On the development corpus, as seen before, the use of per- motivated and thus are not pertinent. In order to extract
tinent n-To-m triggers improved the results achieved by 1- more relevant phrase translations and therefore improve the
To-1 triggers by almost 13.21%. For the state-of-the-art translation quality, we proposed an original method that
methods, the use of phrases decreased the performance by does not need any word alignment. First we identiﬁed
43.3% compared to the word-based method. Despite the common source phrases by an iterative process. Then, we
few amount of training data, these ﬁrst results show that retrieved their potential translations by using inter-lingual
the SA algorithm allowed to take off the phrase transla- triggers. And ﬁnally, we used simulated annealing algo-
tions with no statistical signiﬁcance. Overall phrase trans- rithm to select the best phrase translations among all those
lations determined by n-To-m triggers, it selected only a determined by inter-lingual triggers.
subset which leads to an optimal translation quality. Fur- We trained and tested our PBMT system on a subtitle paral-
thermore, both WBMT and PBMT systems based on inter- lel corpus built using Dynamic Time Wrapping algorithm.
lingual triggers leaded to better performances than the cor- This corpus constitutes a good challenge to go towards
responding state-of-the-art systems. spontaneous speech translation system. Once phrase trans-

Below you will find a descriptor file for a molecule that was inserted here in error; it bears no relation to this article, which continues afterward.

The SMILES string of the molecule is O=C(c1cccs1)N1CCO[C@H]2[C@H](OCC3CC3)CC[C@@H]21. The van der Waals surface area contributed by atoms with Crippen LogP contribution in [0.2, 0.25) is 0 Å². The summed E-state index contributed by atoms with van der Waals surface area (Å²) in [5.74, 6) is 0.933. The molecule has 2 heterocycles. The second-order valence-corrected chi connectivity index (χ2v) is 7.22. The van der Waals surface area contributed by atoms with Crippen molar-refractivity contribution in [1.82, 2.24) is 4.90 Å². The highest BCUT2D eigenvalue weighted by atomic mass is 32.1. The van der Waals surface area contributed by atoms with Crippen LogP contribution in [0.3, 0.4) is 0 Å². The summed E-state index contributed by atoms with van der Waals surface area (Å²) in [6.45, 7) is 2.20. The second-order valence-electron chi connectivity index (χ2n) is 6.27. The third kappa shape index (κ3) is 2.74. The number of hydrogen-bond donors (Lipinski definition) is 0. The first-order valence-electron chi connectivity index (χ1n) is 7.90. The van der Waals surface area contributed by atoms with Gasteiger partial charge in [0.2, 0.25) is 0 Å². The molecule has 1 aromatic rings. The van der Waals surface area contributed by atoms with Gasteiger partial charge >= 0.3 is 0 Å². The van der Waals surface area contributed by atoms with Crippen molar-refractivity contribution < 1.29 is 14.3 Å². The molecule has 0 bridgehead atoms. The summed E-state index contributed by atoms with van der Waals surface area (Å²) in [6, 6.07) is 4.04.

Unfortunately, the lead of n-To-m triggers on 1-To-1 trig- lation table were induced by inter-lingual triggers and sim-
gers is not corroborated on the test corpus. Indeed, the use ulated annealing algorithm, we used the decoder Pharaoh to
of phrase translations decreased the Bleu score by 21%. translate text from English into French. We evaluated the
Over-ﬁtting due to poor amount of data and used corpora translation quality with the Bleu metric. Results showed
can explained this under-achievement. Recall that the used that our approach leaded to better translation quality com-
corpora are subtitles of 36 different movies. Each movie is pared to a state-of-the-art phrase-based approach that re-
divided into three parts: one for the training corpus, one for quired word alignment. Indeed, our system based on inter-
the development corpus and one for the test corpus. And lingual triggers outperformed a state-of-the-art system by
we have chosen movies without paying attention of the dif- 7 points on a development corpus and by 4 points on a
ferent cine styles. Consequently, talks and expressions are test corpus. Conducted experiments conﬁrmed that phrase
very disparate within each corpus. For example, the talks translations learned from word alignment can cause noise in
in a thriller will not be the same as in a comedy. By adding the translation process. Identifying common source phrases
the poor amount of data, pertinent phrases chosen on the de- and selecting their potential translations with inter-lingual
velopment corpus were not necessarily pertinent on the test triggers and SA algorithm allows to conﬁne noise even on